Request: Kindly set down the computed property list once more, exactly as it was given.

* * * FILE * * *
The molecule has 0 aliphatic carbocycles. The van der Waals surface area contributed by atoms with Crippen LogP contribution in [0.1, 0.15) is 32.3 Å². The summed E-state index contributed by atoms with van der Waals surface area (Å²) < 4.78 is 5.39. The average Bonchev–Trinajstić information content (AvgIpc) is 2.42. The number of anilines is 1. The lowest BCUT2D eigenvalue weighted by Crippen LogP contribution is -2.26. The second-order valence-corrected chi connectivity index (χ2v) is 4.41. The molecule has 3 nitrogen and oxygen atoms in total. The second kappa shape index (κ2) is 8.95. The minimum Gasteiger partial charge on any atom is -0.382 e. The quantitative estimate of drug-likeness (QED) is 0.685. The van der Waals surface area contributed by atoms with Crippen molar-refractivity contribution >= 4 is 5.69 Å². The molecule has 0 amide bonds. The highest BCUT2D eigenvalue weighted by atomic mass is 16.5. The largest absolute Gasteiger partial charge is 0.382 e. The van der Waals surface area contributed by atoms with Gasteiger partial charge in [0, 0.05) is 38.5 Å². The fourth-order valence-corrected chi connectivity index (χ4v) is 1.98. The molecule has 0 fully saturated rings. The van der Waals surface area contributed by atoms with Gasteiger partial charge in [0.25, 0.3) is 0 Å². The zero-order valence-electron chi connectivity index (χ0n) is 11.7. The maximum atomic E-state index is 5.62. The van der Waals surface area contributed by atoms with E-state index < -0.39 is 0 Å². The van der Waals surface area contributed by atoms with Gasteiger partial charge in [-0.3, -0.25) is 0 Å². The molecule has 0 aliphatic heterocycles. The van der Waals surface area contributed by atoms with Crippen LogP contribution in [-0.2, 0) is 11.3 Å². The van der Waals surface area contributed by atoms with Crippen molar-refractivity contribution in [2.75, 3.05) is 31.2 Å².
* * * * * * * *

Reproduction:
The molecule has 0 aliphatic carbocycles. The van der Waals surface area contributed by atoms with Crippen LogP contribution in [0.1, 0.15) is 32.3 Å². The summed E-state index contributed by atoms with van der Waals surface area (Å²) < 4.78 is 5.39. The average Bonchev–Trinajstić information content (AvgIpc) is 2.42. The number of anilines is 1. The lowest BCUT2D eigenvalue weighted by Crippen LogP contribution is -2.26. The second-order valence-corrected chi connectivity index (χ2v) is 4.41. The molecule has 3 nitrogen and oxygen atoms in total. The second kappa shape index (κ2) is 8.95. The minimum Gasteiger partial charge on any atom is -0.382 e. The quantitative estimate of drug-likeness (QED) is 0.685. The van der Waals surface area contributed by atoms with Crippen molar-refractivity contribution >= 4 is 5.69 Å². The molecule has 0 amide bonds. The highest BCUT2D eigenvalue weighted by atomic mass is 16.5. The largest absolute Gasteiger partial charge is 0.382 e. The van der Waals surface area contributed by atoms with Gasteiger partial charge in [0, 0.05) is 38.5 Å². The fourth-order valence-corrected chi connectivity index (χ4v) is 1.98. The molecule has 0 fully saturated rings. The van der Waals surface area contributed by atoms with Gasteiger partial charge in [0.25, 0.3) is 0 Å². The zero-order valence-electron chi connectivity index (χ0n) is 11.7. The maximum atomic E-state index is 5.62. The van der Waals surface area contributed by atoms with E-state index < -0.39 is 0 Å². The van der Waals surface area contributed by atoms with Gasteiger partial charge in [-0.3, -0.25) is 0 Å². The molecule has 0 aliphatic heterocycles. The van der Waals surface area contributed by atoms with Crippen LogP contribution in [-0.2, 0) is 11.3 Å². The van der Waals surface area contributed by atoms with Crippen molar-refractivity contribution in [2.75, 3.05) is 31.2 Å².